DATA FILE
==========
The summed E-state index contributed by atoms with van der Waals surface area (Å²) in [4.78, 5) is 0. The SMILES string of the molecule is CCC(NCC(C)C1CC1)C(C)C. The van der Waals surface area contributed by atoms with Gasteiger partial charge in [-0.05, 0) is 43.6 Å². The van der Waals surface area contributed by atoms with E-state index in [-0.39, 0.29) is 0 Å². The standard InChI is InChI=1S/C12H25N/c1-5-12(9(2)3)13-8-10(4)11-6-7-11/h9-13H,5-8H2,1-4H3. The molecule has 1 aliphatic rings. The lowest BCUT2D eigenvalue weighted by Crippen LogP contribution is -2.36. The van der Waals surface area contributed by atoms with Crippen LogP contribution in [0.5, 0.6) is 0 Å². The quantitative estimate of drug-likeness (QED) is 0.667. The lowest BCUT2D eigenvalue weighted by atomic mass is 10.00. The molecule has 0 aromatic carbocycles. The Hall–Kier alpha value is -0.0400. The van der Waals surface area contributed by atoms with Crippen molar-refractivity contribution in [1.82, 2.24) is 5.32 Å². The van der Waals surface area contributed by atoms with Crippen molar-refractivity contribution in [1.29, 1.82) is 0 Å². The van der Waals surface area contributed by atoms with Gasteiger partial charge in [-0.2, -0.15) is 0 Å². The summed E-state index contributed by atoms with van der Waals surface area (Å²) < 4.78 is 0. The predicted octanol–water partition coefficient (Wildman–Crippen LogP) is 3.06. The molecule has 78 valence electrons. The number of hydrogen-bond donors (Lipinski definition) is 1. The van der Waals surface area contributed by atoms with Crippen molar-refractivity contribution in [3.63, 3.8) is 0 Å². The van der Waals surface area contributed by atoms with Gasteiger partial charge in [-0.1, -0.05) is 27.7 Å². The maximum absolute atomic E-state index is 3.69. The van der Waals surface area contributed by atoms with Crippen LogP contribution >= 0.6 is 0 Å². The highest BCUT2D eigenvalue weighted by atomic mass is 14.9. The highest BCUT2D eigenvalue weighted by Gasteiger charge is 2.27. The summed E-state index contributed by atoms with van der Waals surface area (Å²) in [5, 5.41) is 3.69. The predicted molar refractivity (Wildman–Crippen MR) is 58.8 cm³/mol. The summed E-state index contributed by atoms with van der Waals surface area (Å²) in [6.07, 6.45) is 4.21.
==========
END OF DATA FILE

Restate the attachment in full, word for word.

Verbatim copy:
The summed E-state index contributed by atoms with van der Waals surface area (Å²) in [4.78, 5) is 0. The SMILES string of the molecule is CCC(NCC(C)C1CC1)C(C)C. The van der Waals surface area contributed by atoms with Gasteiger partial charge in [-0.05, 0) is 43.6 Å². The van der Waals surface area contributed by atoms with E-state index in [-0.39, 0.29) is 0 Å². The standard InChI is InChI=1S/C12H25N/c1-5-12(9(2)3)13-8-10(4)11-6-7-11/h9-13H,5-8H2,1-4H3. The molecule has 1 aliphatic rings. The lowest BCUT2D eigenvalue weighted by Crippen LogP contribution is -2.36. The van der Waals surface area contributed by atoms with Crippen LogP contribution in [0.5, 0.6) is 0 Å². The quantitative estimate of drug-likeness (QED) is 0.667. The lowest BCUT2D eigenvalue weighted by atomic mass is 10.00. The molecule has 0 aromatic carbocycles. The Hall–Kier alpha value is -0.0400. The van der Waals surface area contributed by atoms with Crippen molar-refractivity contribution in [1.82, 2.24) is 5.32 Å². The van der Waals surface area contributed by atoms with Crippen molar-refractivity contribution in [1.29, 1.82) is 0 Å². The van der Waals surface area contributed by atoms with Gasteiger partial charge in [-0.2, -0.15) is 0 Å². The summed E-state index contributed by atoms with van der Waals surface area (Å²) < 4.78 is 0. The predicted octanol–water partition coefficient (Wildman–Crippen LogP) is 3.06. The molecule has 78 valence electrons. The number of hydrogen-bond donors (Lipinski definition) is 1. The van der Waals surface area contributed by atoms with Crippen molar-refractivity contribution in [3.63, 3.8) is 0 Å². The van der Waals surface area contributed by atoms with Gasteiger partial charge in [-0.1, -0.05) is 27.7 Å². The maximum absolute atomic E-state index is 3.69. The van der Waals surface area contributed by atoms with Crippen LogP contribution >= 0.6 is 0 Å². The highest BCUT2D eigenvalue weighted by atomic mass is 14.9. The highest BCUT2D eigenvalue weighted by Gasteiger charge is 2.27. The summed E-state index contributed by atoms with van der Waals surface area (Å²) in [5, 5.41) is 3.69. The predicted molar refractivity (Wildman–Crippen MR) is 58.8 cm³/mol. The summed E-state index contributed by atoms with van der Waals surface area (Å²) in [6.07, 6.45) is 4.21.